This year, however, in an acknowledgment of the Russian community’s growing influence, Recchia campaigned with Brook-Krasny. “The existing powers realized they have to let a Russian get elected so that the community doesn’t start to resent them,” Gutnik explained. “According to my sources, there was a meeting between the local Democratic politicians, and a decision was made to allow Russians to run and win.”

Having been turned away for years, the Russian community is eager for office. But politics is an art of platforms and alliances, and the community doesn’t really have either. Brighton’s Russian Jews are, for the most part, resolutely secular and remain distant from American Jewry, with its premium on ritual and religious identity. Mainstream American life elicits equally little curiosity — in fact, the unofficial Brighton Beach motto is “we don’t go to America,” that is, outside Brighton.

Community activists ascribe this to the lingering poison of the Soviet years — a set of insecurities that Russians never vanquished after arriving in the United States. “We brought the baggage of distrust — toward politics, toward government,” Gene Borsh, who has organized voter-education programs for Russian-Americans, explained. “The result is this terrible apathy. What will my vote change?” He summed up the communal affliction as “pofigism,” a one-of-a-kind Russian neologism that roughly translates as “I-don’t-give-a-shit-ism.” Borsh’s colleague Marina Belotserkovsky described it as trepidation before the unknown that became expressed as disdain: “We stand apart–we don’t get involved in the things these [native] idiots do.” She said the feeling remains trenchant. “The community has no self-confidence. They’re economically successful, well-educated, their children are in the best colleges; but that education is combined with an inner elitism, which makes it difficult to admit that there are things they simply don’t know.”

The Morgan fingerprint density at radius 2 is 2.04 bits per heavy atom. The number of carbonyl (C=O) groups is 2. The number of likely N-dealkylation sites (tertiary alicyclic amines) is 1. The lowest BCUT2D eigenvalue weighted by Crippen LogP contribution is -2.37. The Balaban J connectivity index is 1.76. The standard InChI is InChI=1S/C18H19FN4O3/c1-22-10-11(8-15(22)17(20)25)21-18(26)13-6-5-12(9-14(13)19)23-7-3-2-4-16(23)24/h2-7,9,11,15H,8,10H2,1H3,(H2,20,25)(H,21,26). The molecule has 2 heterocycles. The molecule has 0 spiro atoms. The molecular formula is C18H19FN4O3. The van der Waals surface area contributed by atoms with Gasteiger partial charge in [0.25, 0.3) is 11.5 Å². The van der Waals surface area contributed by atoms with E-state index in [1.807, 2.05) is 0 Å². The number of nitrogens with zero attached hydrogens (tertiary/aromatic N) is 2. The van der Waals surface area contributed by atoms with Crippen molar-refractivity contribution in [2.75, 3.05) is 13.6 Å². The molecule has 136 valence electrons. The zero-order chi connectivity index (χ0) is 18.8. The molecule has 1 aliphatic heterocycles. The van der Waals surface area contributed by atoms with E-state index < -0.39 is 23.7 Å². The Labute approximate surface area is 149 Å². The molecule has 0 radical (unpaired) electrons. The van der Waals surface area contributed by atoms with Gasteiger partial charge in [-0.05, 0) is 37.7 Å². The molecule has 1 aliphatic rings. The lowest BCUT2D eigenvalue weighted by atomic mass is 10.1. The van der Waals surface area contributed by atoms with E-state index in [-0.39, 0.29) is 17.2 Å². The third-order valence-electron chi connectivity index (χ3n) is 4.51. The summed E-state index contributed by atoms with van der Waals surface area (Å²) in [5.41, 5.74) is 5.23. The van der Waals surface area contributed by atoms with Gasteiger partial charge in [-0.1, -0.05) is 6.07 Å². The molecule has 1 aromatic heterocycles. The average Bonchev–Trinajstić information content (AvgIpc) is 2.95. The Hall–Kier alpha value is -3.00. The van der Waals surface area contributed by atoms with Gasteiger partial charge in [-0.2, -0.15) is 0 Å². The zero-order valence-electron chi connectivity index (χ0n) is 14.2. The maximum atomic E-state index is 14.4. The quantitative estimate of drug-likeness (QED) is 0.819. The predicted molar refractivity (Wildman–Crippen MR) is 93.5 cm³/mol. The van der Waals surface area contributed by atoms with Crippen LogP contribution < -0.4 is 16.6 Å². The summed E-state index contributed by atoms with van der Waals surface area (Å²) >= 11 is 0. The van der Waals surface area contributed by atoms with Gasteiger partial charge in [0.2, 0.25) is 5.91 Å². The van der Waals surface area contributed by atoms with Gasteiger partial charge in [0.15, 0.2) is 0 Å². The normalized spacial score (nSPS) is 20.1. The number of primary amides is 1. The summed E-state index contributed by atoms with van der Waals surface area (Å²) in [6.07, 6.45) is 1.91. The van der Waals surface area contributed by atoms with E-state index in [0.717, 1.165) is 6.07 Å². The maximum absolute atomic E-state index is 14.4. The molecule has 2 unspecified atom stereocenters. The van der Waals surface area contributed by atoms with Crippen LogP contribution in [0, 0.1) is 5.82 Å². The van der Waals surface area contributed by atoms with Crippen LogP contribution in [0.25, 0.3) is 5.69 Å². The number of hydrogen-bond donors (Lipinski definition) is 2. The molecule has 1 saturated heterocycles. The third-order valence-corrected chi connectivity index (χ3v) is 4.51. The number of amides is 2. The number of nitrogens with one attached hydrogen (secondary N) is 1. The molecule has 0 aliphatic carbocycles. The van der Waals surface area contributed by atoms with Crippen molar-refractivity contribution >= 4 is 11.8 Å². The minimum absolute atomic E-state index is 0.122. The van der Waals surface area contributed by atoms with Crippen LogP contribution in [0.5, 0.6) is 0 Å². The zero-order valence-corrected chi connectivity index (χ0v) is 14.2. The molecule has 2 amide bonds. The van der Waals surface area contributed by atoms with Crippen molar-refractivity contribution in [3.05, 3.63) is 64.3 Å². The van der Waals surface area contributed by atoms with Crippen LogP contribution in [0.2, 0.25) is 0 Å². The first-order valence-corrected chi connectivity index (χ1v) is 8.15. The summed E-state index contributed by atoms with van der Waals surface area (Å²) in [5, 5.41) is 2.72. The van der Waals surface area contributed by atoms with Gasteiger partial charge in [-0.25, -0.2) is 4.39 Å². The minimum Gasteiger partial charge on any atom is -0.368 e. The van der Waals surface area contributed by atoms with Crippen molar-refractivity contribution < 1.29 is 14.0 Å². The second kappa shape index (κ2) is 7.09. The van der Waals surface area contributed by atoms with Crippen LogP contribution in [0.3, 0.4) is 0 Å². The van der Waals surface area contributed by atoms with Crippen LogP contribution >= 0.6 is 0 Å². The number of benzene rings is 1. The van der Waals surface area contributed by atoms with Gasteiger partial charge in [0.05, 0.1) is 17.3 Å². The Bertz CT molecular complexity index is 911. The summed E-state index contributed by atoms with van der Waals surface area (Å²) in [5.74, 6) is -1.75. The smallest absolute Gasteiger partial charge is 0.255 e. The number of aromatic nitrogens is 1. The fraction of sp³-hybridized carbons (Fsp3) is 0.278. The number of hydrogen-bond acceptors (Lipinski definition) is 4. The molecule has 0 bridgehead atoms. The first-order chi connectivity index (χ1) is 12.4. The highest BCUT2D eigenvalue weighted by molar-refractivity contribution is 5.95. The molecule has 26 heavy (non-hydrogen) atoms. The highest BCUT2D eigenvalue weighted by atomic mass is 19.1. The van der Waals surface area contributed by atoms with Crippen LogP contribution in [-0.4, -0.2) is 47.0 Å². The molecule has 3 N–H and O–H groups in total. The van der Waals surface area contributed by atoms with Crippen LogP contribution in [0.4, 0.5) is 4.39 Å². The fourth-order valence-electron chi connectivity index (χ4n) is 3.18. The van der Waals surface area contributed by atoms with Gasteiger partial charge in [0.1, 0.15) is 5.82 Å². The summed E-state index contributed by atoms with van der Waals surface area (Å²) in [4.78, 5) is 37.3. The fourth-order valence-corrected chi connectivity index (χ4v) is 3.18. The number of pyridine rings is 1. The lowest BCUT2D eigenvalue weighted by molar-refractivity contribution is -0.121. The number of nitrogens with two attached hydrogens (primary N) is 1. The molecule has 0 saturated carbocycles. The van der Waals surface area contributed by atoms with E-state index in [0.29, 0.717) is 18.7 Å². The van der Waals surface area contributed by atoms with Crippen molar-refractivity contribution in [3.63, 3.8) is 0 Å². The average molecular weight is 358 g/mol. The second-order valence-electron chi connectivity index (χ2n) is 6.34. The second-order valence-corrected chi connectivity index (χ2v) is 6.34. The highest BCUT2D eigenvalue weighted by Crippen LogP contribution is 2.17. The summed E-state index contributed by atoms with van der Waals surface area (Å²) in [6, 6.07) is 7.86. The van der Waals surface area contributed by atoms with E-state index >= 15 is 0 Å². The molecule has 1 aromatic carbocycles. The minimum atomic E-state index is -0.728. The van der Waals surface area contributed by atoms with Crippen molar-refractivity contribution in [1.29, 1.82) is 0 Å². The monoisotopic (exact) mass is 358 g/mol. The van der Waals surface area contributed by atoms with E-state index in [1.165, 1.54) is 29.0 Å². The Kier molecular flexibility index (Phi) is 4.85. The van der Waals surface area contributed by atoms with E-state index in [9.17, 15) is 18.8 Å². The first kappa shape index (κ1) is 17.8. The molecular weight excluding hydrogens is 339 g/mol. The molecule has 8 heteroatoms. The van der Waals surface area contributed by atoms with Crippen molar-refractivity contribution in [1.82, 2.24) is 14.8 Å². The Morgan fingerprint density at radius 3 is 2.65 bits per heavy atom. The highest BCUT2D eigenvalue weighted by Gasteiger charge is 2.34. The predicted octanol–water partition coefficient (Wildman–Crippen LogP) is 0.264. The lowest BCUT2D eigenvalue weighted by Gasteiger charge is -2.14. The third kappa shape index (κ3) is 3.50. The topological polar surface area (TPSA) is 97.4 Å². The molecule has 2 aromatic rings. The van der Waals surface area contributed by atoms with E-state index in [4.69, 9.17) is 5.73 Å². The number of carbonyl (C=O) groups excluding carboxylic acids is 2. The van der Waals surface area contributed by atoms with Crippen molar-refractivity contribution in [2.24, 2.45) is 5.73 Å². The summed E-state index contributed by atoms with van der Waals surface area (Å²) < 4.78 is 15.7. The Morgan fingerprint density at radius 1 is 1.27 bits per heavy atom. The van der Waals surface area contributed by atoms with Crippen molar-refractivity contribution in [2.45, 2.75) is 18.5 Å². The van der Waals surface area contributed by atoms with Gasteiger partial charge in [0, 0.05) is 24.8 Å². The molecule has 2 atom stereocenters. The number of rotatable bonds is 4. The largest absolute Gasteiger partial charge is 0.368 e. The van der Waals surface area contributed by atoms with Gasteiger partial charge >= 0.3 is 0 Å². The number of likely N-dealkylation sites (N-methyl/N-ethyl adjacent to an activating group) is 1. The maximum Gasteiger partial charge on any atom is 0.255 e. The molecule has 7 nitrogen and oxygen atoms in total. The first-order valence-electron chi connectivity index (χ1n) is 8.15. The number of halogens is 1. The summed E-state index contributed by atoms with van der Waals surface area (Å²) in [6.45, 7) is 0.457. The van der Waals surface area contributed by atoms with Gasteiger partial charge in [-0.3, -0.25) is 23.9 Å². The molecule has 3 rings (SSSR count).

So, although Russian-Americans are one of the city’s most prosperous groups — close to 70 percent have a bachelor’s degree, and the average household earns $51,000 — they are also perhaps its most politically confused. Many Brighton Beach residents originally registered as Republicans in the 1980s, sometimes out of gratitude toward Ronald Reagan and his hard line on communism. And Russian-Americans remain drawn to seemingly unwavering leaders like George W. Bush, who garnered 75 percent of the New York Russian vote in 2004. But many immigrated to the United States with elderly parents who required subsidized housing and health care — the métier of Democrats–and, by the late ’90s, two-thirds of Russians in New York were registered as Democrats. (Even as Democrats, though, the Russians represent a uniquely conservative strain. During a debate on RTN, another Russian-language TV station, Brook-Krasny praised Senator Joseph McCarthy for discrediting communism in this country. Mark Golub, the American-born network president who happened to be hosting the program, subjected him to an embarrassing lecture.)

And the Russian-speaking community hasn’t quite grasped some of the basics of campaigns, elected office, or the ethical boundaries officials (all citizens, in fact) must observe. In its quest for political literacy, Brighton Beach occasionally has been poorly served by the Russian-language press from which the community obtains the majority of its news, and, more importantly, translations of its adopted culture. A newspaper called Novoye Russkoye Slovo, which has existed for nearly a century and can fairly claim to be the community’s most professional news source, didn’t even mention in its reverential profiles of Brook-Krasny that he had a competitor. Brook-Krasny published advertorials masquerading as objective newspaper coverage in sympathetic publications. Kagan, for his part, appeared on a radio show that happened to be hosted by his p.r. consultant. This wasn’t disclosed during the interview, during which the p.r. man lobbed flatteries and softballs at Kagan. With this kind of example, perhaps it’s no surprise that Novoye Russkoye Slovo has received letters addressed to President Bush asking for help in obtaining a desired apartment.

The community’s perplexity about the subtleties of American civic engagement was painfully evident back on the boardwalk, where Kagan was cornered by a scrum of elderly women in bright lipstick and nail polish.